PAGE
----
MANHATTAN (CN) – The Metropolitan Museum of Art can keep a famous Cezanne painting from a collector who claimed that the Bolsheviks seized it from his great-grandfather nearly a century ago, a federal judge ruled.
Pierre Konowaloff claims to be the sole heir of Ivan Morozov, whom he described as a “wealthy Moscow textile merchant” with an extensive collection of modern art.
Morozov purportedly acquired Cezanne’s “Madame Cezanne in the Conservatory,” or “Portrait of Madame Cezanne,” about six years before the March 1917 revolution in Russia. The uprising led to the overthrow of Nicholas II and the installation of a provisional government that was briefly recognized by the U.S. government.
Months later, Lenin and the Bolsheviks seized power, and would not be recognized by the United States until 1933.
Konowaloff says that the Bolsheviks issued a Dec. 19, 1918, decree singling out Morozov’s art collection, and that of another family of “Old Believers,” self-described religious schismatics fleeing persecution.
As a result of the edict, the Bolshevik secret police looted Morozov’s home and declared it a museum, court documents state.
Morozov eventually fled with his family to England and then France, where he died in 1921.
Konowaloff, who still lives in Paris, France, says that the Bolsheviks “systematically destroyed evidence of title and origin” of confiscated his great-grandfather’s artwork and then sent their commissar of foreign trade, Leonid Krasin, to sell the pieces abroad.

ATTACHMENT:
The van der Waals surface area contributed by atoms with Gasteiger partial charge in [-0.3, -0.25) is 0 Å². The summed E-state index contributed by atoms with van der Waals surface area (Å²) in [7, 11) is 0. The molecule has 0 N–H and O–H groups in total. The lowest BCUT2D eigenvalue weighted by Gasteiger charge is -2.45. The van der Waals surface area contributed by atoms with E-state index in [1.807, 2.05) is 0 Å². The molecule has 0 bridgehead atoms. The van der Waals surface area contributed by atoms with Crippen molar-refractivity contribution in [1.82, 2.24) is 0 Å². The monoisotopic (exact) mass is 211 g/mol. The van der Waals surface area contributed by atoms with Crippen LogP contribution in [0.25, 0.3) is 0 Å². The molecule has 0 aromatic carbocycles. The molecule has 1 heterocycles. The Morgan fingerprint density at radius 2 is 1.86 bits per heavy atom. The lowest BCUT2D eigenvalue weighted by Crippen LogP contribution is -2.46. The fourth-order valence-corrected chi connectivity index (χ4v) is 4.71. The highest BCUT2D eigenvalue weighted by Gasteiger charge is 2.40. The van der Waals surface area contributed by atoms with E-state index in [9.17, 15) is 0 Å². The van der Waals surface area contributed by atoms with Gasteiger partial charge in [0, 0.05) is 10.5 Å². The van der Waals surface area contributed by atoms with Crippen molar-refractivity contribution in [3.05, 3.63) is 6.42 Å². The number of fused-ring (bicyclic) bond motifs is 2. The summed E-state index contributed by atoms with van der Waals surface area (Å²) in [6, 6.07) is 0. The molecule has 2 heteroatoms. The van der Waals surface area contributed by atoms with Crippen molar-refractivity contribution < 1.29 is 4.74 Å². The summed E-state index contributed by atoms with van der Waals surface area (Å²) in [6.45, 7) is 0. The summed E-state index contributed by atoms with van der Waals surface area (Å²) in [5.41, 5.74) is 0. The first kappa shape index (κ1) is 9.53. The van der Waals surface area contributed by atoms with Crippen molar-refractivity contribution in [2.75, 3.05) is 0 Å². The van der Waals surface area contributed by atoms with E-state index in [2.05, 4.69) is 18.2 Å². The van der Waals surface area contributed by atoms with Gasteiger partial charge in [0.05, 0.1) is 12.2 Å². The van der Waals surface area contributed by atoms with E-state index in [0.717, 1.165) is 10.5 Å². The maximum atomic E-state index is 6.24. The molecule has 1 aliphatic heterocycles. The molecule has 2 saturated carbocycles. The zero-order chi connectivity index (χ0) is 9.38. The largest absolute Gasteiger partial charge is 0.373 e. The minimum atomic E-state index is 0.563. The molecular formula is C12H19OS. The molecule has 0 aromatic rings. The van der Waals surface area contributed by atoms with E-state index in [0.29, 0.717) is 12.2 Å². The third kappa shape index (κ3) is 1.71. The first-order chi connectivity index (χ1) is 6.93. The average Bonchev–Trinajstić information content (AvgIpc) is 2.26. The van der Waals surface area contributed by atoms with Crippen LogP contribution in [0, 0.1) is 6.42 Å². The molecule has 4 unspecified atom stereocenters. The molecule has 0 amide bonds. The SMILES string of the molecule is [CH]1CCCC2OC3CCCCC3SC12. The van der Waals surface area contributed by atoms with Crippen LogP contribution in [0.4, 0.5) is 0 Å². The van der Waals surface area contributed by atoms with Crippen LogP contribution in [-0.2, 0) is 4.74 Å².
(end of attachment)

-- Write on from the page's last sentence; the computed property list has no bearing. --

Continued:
Cezanne’s painting eventually fell into the possession of Stephen C. Clark, who helped to open Museum of Modern Art in New York.
Clark bequeathed “Madame Cezanne in the Conservatory” to the Met upon his death in 1960.
Konowaloff claims Clark “concealed the provenance of the painting” by hanging it in his house until he died, and did “not acknowledge the Morozov provenance until 1954.”
He sued for the painting and compensatory damages in December 2010.
U.S. District Judge Shira Scheindlin ruled Thursday that his lawsuit is precluded by the Act of State Doctrine.
“I accept that the Soviet government took ownership of the painting in 1918 through an official act of state, and accordingly, the painting’s sale abroad in 1933 – whether legal or illegal, an act of party or an act of state – becomes irrelevant, as Konowaloff lacks any ownership stake in the painting,” Scheindlin wrote.
Attorneys for Konowaloff did not immediately return a call for comment.
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